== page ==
• Establish an open space system to preserve and enhance the natural environment and revitalize the former Fort Ord by adding a wide range of accessible recreational experiences for residents and visitors (BRP p. 17).
  • Ensure that open space connections link major former Fort Ord recreation and open space amenities and adjacent regional resources (BRP p. 71).
  • Provide a generous pattern of open space and recreation resources through public facilities and publicly accessible private development (BRP p. 71).
  • Use spaces between buildings to establish outdoor public uses.
  • Coordinate public space development through specific plans or other planned development mechanisms to achieve integrated design between public and private spaces.


  1. Civic Buildings.Utilize prominent locations, like the ends of streets, the tops of hills, or land adjacent to parks, for civic buildings including churches, schools, shared pool facilities, community halls, memorials, and pavilions.
  2. Context. Adapt open space to land use context.In urban places, design plazas and squares enclosed by surrounding buildings to form outdoor rooms. Keep parks and greens more open – bounded on at least one side by buildings and framed by plantings. Design other types of public spaces, including community gardens and play fields to be more open – occasionally shaped by buildings or formal plantings.
  3. Coordination. Design outdoor public spaces using a coordinated palette. Design elements include landscaping, hardscaping, lighting, signage, furnishings, and accessory structures.
  4. Placement. Locate urban open-space types (plazas and squares) close to centers, and locate rural types (greens and parks) closer to the edge of development. Provide an ample number of functional public spaces to new neighborhoods, and add more public space to existing neighborhoods as they evolve. Ensure outdoor public spaces are visible, abutting trails, transit and surface streets, and marking important intersections, views, or civic amenities. 
  5. Proximity. Design projects so that public spaces are within ¼ mile walking distance of every home. Locate new and existing development within ¼ mile of a small public plaza or playground at least 1/6 acre in area, and within ½ mile of a green, square, or park. For projects larger than 7 acres, locate and/or design the project such that the median size of the civic or passive-use spaces within and/or contiguous to the project is at least ½ acre.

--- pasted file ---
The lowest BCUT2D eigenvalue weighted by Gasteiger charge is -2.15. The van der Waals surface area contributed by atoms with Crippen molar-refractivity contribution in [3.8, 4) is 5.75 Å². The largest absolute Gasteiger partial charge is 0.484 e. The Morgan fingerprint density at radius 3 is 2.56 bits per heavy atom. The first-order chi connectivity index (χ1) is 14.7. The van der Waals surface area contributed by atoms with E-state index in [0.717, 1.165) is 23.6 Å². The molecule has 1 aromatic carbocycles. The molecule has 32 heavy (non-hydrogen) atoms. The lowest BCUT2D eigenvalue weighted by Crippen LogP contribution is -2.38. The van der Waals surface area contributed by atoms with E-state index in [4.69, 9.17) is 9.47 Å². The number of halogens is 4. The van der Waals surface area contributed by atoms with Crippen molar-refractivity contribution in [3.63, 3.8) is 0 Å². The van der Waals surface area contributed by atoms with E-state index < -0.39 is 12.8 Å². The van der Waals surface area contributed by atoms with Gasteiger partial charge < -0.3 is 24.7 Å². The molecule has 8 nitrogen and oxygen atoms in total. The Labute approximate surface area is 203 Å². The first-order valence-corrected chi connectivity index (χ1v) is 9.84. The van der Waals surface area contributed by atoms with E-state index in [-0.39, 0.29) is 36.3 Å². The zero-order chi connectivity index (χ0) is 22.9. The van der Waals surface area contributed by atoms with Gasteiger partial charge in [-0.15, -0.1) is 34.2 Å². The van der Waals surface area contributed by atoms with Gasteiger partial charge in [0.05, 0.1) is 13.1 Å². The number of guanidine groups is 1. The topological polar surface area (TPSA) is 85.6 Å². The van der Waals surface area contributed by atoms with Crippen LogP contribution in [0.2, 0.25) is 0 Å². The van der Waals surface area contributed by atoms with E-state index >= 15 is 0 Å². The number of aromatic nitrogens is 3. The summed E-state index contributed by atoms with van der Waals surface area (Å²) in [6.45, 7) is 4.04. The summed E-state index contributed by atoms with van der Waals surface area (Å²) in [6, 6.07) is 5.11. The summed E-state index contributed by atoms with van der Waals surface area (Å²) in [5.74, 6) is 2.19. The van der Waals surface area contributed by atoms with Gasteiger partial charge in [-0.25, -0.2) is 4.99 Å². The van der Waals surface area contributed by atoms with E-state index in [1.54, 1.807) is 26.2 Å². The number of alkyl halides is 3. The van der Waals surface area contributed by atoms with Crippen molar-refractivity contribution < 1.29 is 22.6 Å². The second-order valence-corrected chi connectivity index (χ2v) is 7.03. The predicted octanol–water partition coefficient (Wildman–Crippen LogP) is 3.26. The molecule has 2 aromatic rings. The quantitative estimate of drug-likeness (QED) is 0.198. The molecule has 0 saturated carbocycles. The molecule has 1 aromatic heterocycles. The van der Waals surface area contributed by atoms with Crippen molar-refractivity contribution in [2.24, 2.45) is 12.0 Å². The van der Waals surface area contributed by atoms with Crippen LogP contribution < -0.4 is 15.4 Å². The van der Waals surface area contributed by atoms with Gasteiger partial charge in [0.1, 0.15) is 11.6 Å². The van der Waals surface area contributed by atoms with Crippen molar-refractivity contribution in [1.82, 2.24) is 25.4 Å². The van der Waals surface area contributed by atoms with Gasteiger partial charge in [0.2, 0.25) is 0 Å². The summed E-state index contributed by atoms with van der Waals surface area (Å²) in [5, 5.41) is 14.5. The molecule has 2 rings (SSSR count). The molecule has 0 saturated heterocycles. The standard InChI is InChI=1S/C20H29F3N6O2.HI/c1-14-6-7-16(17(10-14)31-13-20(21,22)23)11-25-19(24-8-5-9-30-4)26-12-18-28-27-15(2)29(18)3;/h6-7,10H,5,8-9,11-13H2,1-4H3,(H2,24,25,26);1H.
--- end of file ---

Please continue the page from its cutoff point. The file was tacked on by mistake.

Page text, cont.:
Figure 3.46: Colton Hall in Monterey, CA. Colton Hall in Monterey faces Friendly Plaza. This placement communicates a message that the building is accessible by the public.

Fig 3.47 Birds-eye view of Locke Paddon Park, Marina, CA.

Figure 3.48: Placement of Open Spaces. Open spaces can vary in size, shape and use, but are to be a minimum of a five-minute-walk (1,320 feet) from most dwellings. Locate larger outdoor recreation areas within a ten-minute-walk (2,650 feet). Open space is typically located at the physical center of development whenever possible.

Figure 3.49: Placement of Civic Buildings. Civic buildings provide a community’s social infrastructure. Locate new civic buildings on open spaces or at the intersection of important streets where possible. Civic buildings are typically located at the physical center of development whenever possible. Civic buildings range from recreational buildings to decorative gateways or pavilions.

Fig 3.76 Colton Hall, Monterey, CA. The relationship of the civic buildings to the park and plaza, where the facades face the park, create a sense of accessibility. The smaller open space ties the plaza to the street and serves to define the area as a civic center. This relationship is best understood at the pedestrian scale.

Fig 3.77 Bird’s eye view of Trinity Avenue, Seaside, CA>